Product Gym, a company that provides tools for people looking to transition into product management, invited me to speak at their event highlighting Women in Product Management, and interviewed me on crucial soft skills that make for effective product managers. The interview, originally posted on their blog, is pasted below:
PRODUCT GYM: What is your definition of Product Management?
NICOLE LENZEN: Product Management involves the definition, build, launch, and iteration of a product. In terms of the role itself, I think what you said about product management being so different depending on the organization is really key. Maybe you’re very technical, or design-oriented, or have a strong business mind. However, there are some general areas of expertise that overlap whether you're working for a product-based startup, doing digital transformation within a large company, or working within the growth hacking space.
I think one of them is being able to communicate at all levels to all different types of backgrounds. It’s really having that right brain/left brain thinking to understand either a designer, engineer, or business person and communicate and translate the ideas and concepts of each of those various groups to the other. There’s also a lot of communication up and down, so at one moment you may be working in the weeds and the nitty-gritty, and the next moment at a very high level with executives and key stakeholders, so being able to again translate and communicate with the right fidelity is important. Does that make sense?
PRODUCT GYM: Absolutely.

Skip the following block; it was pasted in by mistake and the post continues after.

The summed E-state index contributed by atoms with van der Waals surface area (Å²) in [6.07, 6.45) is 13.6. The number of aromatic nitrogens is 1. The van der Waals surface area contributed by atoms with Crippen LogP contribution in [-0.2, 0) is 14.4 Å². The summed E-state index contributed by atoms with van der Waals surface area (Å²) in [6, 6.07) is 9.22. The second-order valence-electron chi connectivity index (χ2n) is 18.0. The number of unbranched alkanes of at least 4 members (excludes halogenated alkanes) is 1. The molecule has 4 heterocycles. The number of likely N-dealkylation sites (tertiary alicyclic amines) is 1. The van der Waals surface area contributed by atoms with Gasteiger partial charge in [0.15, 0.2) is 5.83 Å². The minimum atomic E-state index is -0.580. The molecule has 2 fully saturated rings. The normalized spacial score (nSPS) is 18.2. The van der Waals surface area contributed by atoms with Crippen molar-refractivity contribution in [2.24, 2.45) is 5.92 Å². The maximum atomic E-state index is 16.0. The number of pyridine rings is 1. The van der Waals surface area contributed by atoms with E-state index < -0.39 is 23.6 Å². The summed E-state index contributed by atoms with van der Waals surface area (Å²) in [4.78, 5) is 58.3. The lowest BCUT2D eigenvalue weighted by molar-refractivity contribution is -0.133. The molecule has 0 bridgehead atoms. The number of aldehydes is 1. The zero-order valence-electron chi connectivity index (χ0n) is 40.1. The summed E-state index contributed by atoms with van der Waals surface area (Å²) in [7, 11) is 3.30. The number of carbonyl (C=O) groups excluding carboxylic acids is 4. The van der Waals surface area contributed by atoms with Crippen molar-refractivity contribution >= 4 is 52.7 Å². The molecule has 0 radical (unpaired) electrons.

NICOLE LENZEN: That's just one thing. There are other things too that I can quickly tick off. I think one of them is just being generally super organized and the source of truth. Being great at planning, documenting, and getting people on the same page to ensure they're all tracking towards the same vision is another that comes to mind. It’s making sure everyone is motivated towards achieving the same objectives and goals, which may be short term or long term depending on whether you're looking at an MVP, a pilot, or a really long-term calendar.
That kind of leads me to another one which is focused around leadership, and being able to really nurture your people. You're in a position where (as everyone always says) you manage product, not people. So you don't necessarily have a hierarchical position. You may not be above the people who are working on your team. However, you own the deliverables and the success of the product, and in many ways, the culture of your team. To that end you have to keep everyone engaged and feeling like they are individually contributing and growing, and that their voices are heard.